Sclerenchymomyces clematidis Phukhams. & K.D. Hyde, sp. nov.

Index Fungorum number: IF557111; Facesoffungi number: FoF 07288, Fig. 24.

Etymology: Name refers to the host plant, Clematis.

Holotype: MFLU 16–2492.

Saprobic on dead stems of Clematis vitalba. Sexual morph: Undetermined. Asexual morph: Conidiomata 187–225 × 85–217 μm (\( \bar{x} \)= 210 × 130 μm, n = 10), pycnidial, solitary, sometimes aggregated, uniloculate or multiloculate, erumpent or superficial on host substrate, with black shiny ostioles visible, globose to subglobose, coriaceous, dark brown to brown, ostiolate. Ostioles central, papillate, oblong. Conidiomatal wall 14–30(–35) μm wide, multilayered, scleroplectenchymatous cells, flat at base, outer layer composed of 5–9 layers of light brown to brown cells of textura angularis, lined with a thick hyaline layer bearing conidiogenous cells. Conidiophores reduced to conidiogenous cells. Conidiogenous cells 3–8 × 1.5–4 μm (\( \bar{x} \) = 5 × 3 μm, n = 30), enteroblastic, phialidic, determinate, discrete, sub-cylindrical to truncate, smooth-walled, hyaline, arising from the inner layers of conidiomata. Conidia 11–18 × 2.5–5 μm (\( \bar{x} \) = 14 × 4 μm, n = 50), broad cylindrical to oblong, rounded at both ends, hyaline when immature, yellowish at maturity, slightly curved, 3-septate, with 1(–2) guttules in each cell, smooth-walled.

Culture characters: Colonies on MEA reaching 40 mm diam. after 4 weeks at 25 °C. Cultures from above, cream-brown, spare mycelia, circular, umbonate, papillate with fluffy, covered with white aerial mycelium; reverse dark brown at the centre, cream radiating outwardly.

Material examined: Italy, Forlì-Cesena Province, near Meldola, on dead aerial branch of Clematis vitalba, 15 November 2013, E. Camporesi, 1518C (MFLU 16–2492, holotype); ex-type living culture, MFLUCC 17–2180.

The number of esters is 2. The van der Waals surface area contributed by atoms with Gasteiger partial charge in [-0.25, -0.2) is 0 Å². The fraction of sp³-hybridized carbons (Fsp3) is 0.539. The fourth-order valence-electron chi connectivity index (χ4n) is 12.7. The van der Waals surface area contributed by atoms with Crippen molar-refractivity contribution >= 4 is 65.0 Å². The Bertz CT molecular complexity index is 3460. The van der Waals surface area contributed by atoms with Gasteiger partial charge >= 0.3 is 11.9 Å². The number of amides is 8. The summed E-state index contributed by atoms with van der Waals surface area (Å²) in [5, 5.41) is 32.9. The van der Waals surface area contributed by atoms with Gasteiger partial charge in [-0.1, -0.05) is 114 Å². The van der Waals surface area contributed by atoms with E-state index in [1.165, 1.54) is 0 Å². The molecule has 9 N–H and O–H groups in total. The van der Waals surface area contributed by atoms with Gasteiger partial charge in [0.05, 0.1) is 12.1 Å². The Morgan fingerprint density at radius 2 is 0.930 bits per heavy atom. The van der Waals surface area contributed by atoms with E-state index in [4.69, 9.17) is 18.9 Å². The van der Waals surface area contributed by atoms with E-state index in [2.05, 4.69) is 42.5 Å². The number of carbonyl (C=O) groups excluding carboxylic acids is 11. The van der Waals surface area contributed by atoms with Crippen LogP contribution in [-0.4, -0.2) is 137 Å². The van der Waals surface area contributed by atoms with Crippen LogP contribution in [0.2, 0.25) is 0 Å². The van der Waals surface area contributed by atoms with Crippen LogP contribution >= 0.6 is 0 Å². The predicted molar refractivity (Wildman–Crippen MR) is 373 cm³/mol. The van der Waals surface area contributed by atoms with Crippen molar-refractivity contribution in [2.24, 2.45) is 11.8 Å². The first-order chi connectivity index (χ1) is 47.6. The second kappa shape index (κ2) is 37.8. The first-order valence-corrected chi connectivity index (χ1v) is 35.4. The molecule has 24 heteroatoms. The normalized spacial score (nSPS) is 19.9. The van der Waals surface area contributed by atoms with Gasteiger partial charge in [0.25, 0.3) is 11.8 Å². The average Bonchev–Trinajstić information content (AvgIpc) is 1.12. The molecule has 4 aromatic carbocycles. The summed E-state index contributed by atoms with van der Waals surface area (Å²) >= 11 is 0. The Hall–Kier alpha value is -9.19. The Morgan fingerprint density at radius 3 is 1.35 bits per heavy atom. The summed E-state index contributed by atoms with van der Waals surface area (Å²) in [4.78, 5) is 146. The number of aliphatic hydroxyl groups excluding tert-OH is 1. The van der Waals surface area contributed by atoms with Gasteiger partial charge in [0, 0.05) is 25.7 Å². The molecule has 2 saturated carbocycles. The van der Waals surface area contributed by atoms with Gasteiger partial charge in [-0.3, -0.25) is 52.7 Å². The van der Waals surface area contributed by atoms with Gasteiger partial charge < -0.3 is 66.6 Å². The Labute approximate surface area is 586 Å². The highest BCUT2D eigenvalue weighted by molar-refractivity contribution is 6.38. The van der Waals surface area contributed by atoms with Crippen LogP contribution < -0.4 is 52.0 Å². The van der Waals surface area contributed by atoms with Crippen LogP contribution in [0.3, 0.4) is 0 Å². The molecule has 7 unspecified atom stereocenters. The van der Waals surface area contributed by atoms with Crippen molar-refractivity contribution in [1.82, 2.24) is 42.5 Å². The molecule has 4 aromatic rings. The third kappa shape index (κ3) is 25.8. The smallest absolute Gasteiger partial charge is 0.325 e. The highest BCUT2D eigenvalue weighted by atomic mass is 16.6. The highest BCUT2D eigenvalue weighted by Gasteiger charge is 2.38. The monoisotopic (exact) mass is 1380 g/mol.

Host: Clematis vitalba—(This study).

Distribution: Italy—(This study).

GenBank accession numbers: LSU: MT214558; SSU: MT226675; ITS: MT310605; tef1: MT394737; rpb2: MT394686.

Notes: Sclerenchymomyces clematidis is distinct from S. jonesii in conidial characters (Fig. 24). Sclerenchymomyces clematidis has broad cylindrical to oblong, yellowish conidia with 3 septa and 1(–2) guttules, while S. jonesii has hyaline, aseptate conidia (Wanasinghe et al. 2016a). In a BLASTn search of GenBank, the LSU sequence of S. clematidis (strain MFLUCC 17–2180) was 98.7% similar to S. jonesii (≡ Neoleptosphaeria jonesii), while the ITS sequence showed 97.28% similarity to NR_152375. Pairwise comparison of the ITS sequence reveals nine bases pair differences (1.59%) between S. clematidis and S. jonesii (MFLUCC 16–1442). The tef1 region shows seven bases pair difference between S. clematidis and S. jonesii.

Sclerenchymomyces jonesii (Wanasinghe, Camporesi & K.D. Hyde) Phukhams. & K.D. Hyde, comb. nov.

Basionym: Neoleptosphaeria jonesii Wanasinghe, Camporesi & K.D. Hyde, in Wanasinghe, Camporesi & Hu, Mycosphere 7(9): 1373 (2016)

Index Fungorum number: IF552569; Facesoffungi number: FoF 02716